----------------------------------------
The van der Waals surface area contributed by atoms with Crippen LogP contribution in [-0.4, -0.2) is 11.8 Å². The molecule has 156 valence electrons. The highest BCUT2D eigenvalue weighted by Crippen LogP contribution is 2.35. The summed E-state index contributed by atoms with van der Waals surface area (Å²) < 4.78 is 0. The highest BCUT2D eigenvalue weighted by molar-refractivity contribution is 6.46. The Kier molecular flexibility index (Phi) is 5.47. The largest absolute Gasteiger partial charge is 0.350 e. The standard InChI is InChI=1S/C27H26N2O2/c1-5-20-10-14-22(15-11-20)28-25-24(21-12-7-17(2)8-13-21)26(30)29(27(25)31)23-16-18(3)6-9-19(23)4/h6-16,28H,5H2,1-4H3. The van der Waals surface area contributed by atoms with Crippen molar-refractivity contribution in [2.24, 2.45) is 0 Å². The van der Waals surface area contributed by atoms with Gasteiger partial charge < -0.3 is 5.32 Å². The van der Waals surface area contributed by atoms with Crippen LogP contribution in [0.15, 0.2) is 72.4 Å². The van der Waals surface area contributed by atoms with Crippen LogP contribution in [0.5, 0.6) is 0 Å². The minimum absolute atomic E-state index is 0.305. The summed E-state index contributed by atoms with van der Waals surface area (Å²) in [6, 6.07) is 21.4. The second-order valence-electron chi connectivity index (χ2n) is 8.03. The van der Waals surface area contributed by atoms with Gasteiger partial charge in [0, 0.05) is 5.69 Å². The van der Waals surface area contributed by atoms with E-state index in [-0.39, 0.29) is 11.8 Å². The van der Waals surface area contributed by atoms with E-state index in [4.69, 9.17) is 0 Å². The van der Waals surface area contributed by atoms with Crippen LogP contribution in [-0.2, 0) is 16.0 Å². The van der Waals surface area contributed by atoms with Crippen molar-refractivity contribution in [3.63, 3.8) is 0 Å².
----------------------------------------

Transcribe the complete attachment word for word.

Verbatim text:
The van der Waals surface area contributed by atoms with Crippen LogP contribution in [-0.4, -0.2) is 11.8 Å². The molecule has 156 valence electrons. The highest BCUT2D eigenvalue weighted by Crippen LogP contribution is 2.35. The summed E-state index contributed by atoms with van der Waals surface area (Å²) < 4.78 is 0. The highest BCUT2D eigenvalue weighted by molar-refractivity contribution is 6.46. The Kier molecular flexibility index (Phi) is 5.47. The largest absolute Gasteiger partial charge is 0.350 e. The standard InChI is InChI=1S/C27H26N2O2/c1-5-20-10-14-22(15-11-20)28-25-24(21-12-7-17(2)8-13-21)26(30)29(27(25)31)23-16-18(3)6-9-19(23)4/h6-16,28H,5H2,1-4H3. The van der Waals surface area contributed by atoms with Crippen molar-refractivity contribution in [2.24, 2.45) is 0 Å². The van der Waals surface area contributed by atoms with Gasteiger partial charge < -0.3 is 5.32 Å². The van der Waals surface area contributed by atoms with Crippen LogP contribution in [0.15, 0.2) is 72.4 Å². The van der Waals surface area contributed by atoms with Crippen LogP contribution in [0.5, 0.6) is 0 Å². The minimum absolute atomic E-state index is 0.305. The summed E-state index contributed by atoms with van der Waals surface area (Å²) in [6, 6.07) is 21.4. The second-order valence-electron chi connectivity index (χ2n) is 8.03. The van der Waals surface area contributed by atoms with Gasteiger partial charge in [0, 0.05) is 5.69 Å². The van der Waals surface area contributed by atoms with E-state index in [-0.39, 0.29) is 11.8 Å². The van der Waals surface area contributed by atoms with E-state index in [4.69, 9.17) is 0 Å². The van der Waals surface area contributed by atoms with Crippen LogP contribution in [-0.2, 0) is 16.0 Å². The van der Waals surface area contributed by atoms with Crippen molar-refractivity contribution in [3.63, 3.8) is 0 Å².